Famous 10 Commandments monument comes to Missouri, now heads to D.C.
By Allen Palmeri
September 28, 2004
HUMANSVILLE – The cause of religious liberty that unites former Alabama Supreme Court Chief Justice Roy Moore and Greg Thompson, the Humansville school superintendent fired Sept. 8 from his job because of his public acknowledgment of God, took on a symbolic significance Sept. 15-19 with the arrival here of the 5,280-pound Ten Commandments monument that resulted in Moore being removed from office.
Moore directed the monument to Humansville to draw attention to Thompson’s cause that has drawn nationwide attention. Its Missouri stop is one of several that will take the monument through 12 states, culminating with its arrival and display at the Capitol Rotunda in Washington, D.C., Oct. 21 -23.
Jim Cabaniss, president of American Veterans in Domestic Defense, said Moore has contracted with the veterans to haul the monument around the country. Its first stop was in Dayton, Tenn., where the evolution vs. creation “Scopes Monkey Trial” took place in 1925 – an historic trial that launched a century-long debate over separation of church and state.
Thompson was fired from his position because he refused to remove a plaque bearing the Ten Commandments from a wall in the Humansville High School cafeteria.
“We see our judicial system as being one of our major domestic enemies in this nation,” said Cabaniss, a Korean War veteran. “The enemies of our Christian heritage are using our failing judicial system and activist judges to run roughshod over us.”
Thompson, founder of Asleep kNOw More, a ministry devoted to caring for the souls of America’s children, asked that the monument be displayed along Highway 123 at Harvest Fellowship, a church that meets near the city park. The display was met with great approval, he said.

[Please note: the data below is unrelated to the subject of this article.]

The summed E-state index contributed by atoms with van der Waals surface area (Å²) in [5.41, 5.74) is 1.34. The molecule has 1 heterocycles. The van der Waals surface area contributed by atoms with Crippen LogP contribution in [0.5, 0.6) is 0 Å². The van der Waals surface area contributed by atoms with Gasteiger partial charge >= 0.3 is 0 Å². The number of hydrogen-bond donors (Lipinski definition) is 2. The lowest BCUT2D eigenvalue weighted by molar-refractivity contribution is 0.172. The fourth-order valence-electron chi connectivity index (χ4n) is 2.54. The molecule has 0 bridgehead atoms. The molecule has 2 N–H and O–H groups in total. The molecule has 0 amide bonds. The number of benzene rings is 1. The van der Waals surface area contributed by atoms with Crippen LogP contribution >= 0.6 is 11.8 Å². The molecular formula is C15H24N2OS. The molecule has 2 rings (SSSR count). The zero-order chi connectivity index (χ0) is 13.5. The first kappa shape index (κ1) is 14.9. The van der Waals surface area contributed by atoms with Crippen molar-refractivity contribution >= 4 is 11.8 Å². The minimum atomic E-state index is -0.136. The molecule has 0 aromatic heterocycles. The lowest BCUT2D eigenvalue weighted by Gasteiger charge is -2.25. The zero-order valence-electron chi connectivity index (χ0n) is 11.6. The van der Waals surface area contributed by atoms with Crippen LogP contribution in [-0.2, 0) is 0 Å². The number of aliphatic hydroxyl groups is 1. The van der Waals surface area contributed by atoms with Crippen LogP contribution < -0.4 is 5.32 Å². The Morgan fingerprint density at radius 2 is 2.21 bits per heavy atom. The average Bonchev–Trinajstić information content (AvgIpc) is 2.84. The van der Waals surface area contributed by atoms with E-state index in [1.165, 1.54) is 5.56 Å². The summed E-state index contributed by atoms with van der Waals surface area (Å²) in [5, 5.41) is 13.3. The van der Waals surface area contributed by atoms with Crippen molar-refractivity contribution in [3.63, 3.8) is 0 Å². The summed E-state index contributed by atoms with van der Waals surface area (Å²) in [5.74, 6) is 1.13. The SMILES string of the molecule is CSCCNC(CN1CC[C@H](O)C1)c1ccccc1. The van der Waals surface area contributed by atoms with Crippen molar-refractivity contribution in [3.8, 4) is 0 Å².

“I’m very honored that I could be standing with all of those men and women who want to turn things around in this country,” Thompson said of the veterans who made it all possible. “It’s an absolute honor, and I will just try to do my part. In any foxhole, I would stand with any of them, especially Judge Roy Moore. I think he’s a brilliant man and definitely a man of God.”
Moore attends CrossPoint Community Church, a Southern Baptist congregation in Gadsden, Ala.
Kerry Messer, a member of First Baptist Church, Festus, who lobbies for the Christian Life Commission of the Missouri Baptist Convention, said it is amazing that citizens would oppose displaying a plaque of the Ten Commandments in a public school or that they would object to a monument honoring the Ten Commandments in a state Supreme Court building.
“It shouldn’t be a debate,” Messer said. “Anybody that knows anything of our nation’s heritage would think that would be a proper thing to do. The fact that so many Christian citizens would be so elated over such an action demonstrates how far we have slipped from where we once were.”